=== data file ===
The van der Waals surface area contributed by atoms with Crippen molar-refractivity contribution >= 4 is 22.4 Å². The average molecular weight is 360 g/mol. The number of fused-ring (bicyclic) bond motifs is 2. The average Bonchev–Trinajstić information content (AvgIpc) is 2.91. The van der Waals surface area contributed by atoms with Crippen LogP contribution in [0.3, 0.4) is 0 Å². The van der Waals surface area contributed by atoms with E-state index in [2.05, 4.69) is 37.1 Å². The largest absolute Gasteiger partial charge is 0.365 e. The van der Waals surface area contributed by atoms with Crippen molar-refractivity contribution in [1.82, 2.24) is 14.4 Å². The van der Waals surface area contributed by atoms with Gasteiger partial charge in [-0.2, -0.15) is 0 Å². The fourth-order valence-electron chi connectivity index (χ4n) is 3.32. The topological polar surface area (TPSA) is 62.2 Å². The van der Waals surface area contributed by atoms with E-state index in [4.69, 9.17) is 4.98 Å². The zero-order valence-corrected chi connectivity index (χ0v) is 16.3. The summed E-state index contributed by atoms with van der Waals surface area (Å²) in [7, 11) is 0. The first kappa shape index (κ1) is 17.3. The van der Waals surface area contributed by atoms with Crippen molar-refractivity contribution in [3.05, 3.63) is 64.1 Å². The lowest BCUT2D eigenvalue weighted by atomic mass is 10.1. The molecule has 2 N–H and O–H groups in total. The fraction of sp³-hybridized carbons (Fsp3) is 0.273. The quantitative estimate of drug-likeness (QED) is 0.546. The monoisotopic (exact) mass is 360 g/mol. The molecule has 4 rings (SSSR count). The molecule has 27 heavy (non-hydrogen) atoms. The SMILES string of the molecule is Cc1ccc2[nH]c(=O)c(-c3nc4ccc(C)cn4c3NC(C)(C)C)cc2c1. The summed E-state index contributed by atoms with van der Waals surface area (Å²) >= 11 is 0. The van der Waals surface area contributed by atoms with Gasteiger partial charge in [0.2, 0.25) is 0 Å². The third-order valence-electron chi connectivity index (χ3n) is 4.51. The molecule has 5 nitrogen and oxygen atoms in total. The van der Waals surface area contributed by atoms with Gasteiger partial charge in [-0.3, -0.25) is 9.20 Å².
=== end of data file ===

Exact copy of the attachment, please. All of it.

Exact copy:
The van der Waals surface area contributed by atoms with Crippen molar-refractivity contribution >= 4 is 22.4 Å². The average molecular weight is 360 g/mol. The number of fused-ring (bicyclic) bond motifs is 2. The average Bonchev–Trinajstić information content (AvgIpc) is 2.91. The van der Waals surface area contributed by atoms with Crippen LogP contribution in [0.3, 0.4) is 0 Å². The van der Waals surface area contributed by atoms with E-state index in [2.05, 4.69) is 37.1 Å². The largest absolute Gasteiger partial charge is 0.365 e. The van der Waals surface area contributed by atoms with Crippen molar-refractivity contribution in [1.82, 2.24) is 14.4 Å². The van der Waals surface area contributed by atoms with Gasteiger partial charge in [-0.2, -0.15) is 0 Å². The fourth-order valence-electron chi connectivity index (χ4n) is 3.32. The topological polar surface area (TPSA) is 62.2 Å². The van der Waals surface area contributed by atoms with E-state index in [4.69, 9.17) is 4.98 Å². The zero-order valence-corrected chi connectivity index (χ0v) is 16.3. The summed E-state index contributed by atoms with van der Waals surface area (Å²) in [7, 11) is 0. The first kappa shape index (κ1) is 17.3. The van der Waals surface area contributed by atoms with Crippen molar-refractivity contribution in [3.05, 3.63) is 64.1 Å². The lowest BCUT2D eigenvalue weighted by atomic mass is 10.1. The molecule has 2 N–H and O–H groups in total. The fraction of sp³-hybridized carbons (Fsp3) is 0.273. The quantitative estimate of drug-likeness (QED) is 0.546. The monoisotopic (exact) mass is 360 g/mol. The molecule has 4 rings (SSSR count). The molecule has 27 heavy (non-hydrogen) atoms. The SMILES string of the molecule is Cc1ccc2[nH]c(=O)c(-c3nc4ccc(C)cn4c3NC(C)(C)C)cc2c1. The summed E-state index contributed by atoms with van der Waals surface area (Å²) >= 11 is 0. The van der Waals surface area contributed by atoms with Gasteiger partial charge in [0.2, 0.25) is 0 Å². The third-order valence-electron chi connectivity index (χ3n) is 4.51. The molecule has 5 nitrogen and oxygen atoms in total. The van der Waals surface area contributed by atoms with Gasteiger partial charge in [-0.3, -0.25) is 9.20 Å².